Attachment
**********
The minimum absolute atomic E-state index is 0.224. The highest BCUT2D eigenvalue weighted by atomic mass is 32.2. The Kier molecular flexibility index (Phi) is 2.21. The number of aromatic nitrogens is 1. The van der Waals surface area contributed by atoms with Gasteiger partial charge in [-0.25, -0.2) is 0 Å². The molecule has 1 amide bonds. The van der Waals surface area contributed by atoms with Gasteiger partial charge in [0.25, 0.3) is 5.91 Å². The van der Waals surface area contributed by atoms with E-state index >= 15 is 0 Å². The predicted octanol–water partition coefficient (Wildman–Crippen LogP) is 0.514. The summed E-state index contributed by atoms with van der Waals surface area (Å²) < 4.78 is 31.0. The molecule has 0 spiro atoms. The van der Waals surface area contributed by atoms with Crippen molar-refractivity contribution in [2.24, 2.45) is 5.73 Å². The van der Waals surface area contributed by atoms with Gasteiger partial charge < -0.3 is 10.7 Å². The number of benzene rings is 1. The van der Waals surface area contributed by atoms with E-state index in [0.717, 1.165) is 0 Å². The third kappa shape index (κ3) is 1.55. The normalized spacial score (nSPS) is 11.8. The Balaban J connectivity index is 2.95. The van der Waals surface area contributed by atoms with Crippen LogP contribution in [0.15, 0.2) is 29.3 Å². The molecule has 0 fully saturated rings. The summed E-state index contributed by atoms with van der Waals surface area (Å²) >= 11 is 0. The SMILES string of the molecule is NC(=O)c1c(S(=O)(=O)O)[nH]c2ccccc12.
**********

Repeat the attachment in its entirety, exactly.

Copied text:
The minimum absolute atomic E-state index is 0.224. The highest BCUT2D eigenvalue weighted by atomic mass is 32.2. The Kier molecular flexibility index (Phi) is 2.21. The number of aromatic nitrogens is 1. The van der Waals surface area contributed by atoms with Gasteiger partial charge in [-0.25, -0.2) is 0 Å². The molecule has 1 amide bonds. The van der Waals surface area contributed by atoms with Gasteiger partial charge in [0.25, 0.3) is 5.91 Å². The van der Waals surface area contributed by atoms with E-state index >= 15 is 0 Å². The predicted octanol–water partition coefficient (Wildman–Crippen LogP) is 0.514. The summed E-state index contributed by atoms with van der Waals surface area (Å²) < 4.78 is 31.0. The molecule has 0 spiro atoms. The van der Waals surface area contributed by atoms with Crippen molar-refractivity contribution in [2.24, 2.45) is 5.73 Å². The van der Waals surface area contributed by atoms with Gasteiger partial charge < -0.3 is 10.7 Å². The number of benzene rings is 1. The van der Waals surface area contributed by atoms with E-state index in [0.717, 1.165) is 0 Å². The third kappa shape index (κ3) is 1.55. The normalized spacial score (nSPS) is 11.8. The Balaban J connectivity index is 2.95. The van der Waals surface area contributed by atoms with Crippen LogP contribution in [0.15, 0.2) is 29.3 Å². The molecule has 0 fully saturated rings. The summed E-state index contributed by atoms with van der Waals surface area (Å²) >= 11 is 0. The SMILES string of the molecule is NC(=O)c1c(S(=O)(=O)O)[nH]c2ccccc12.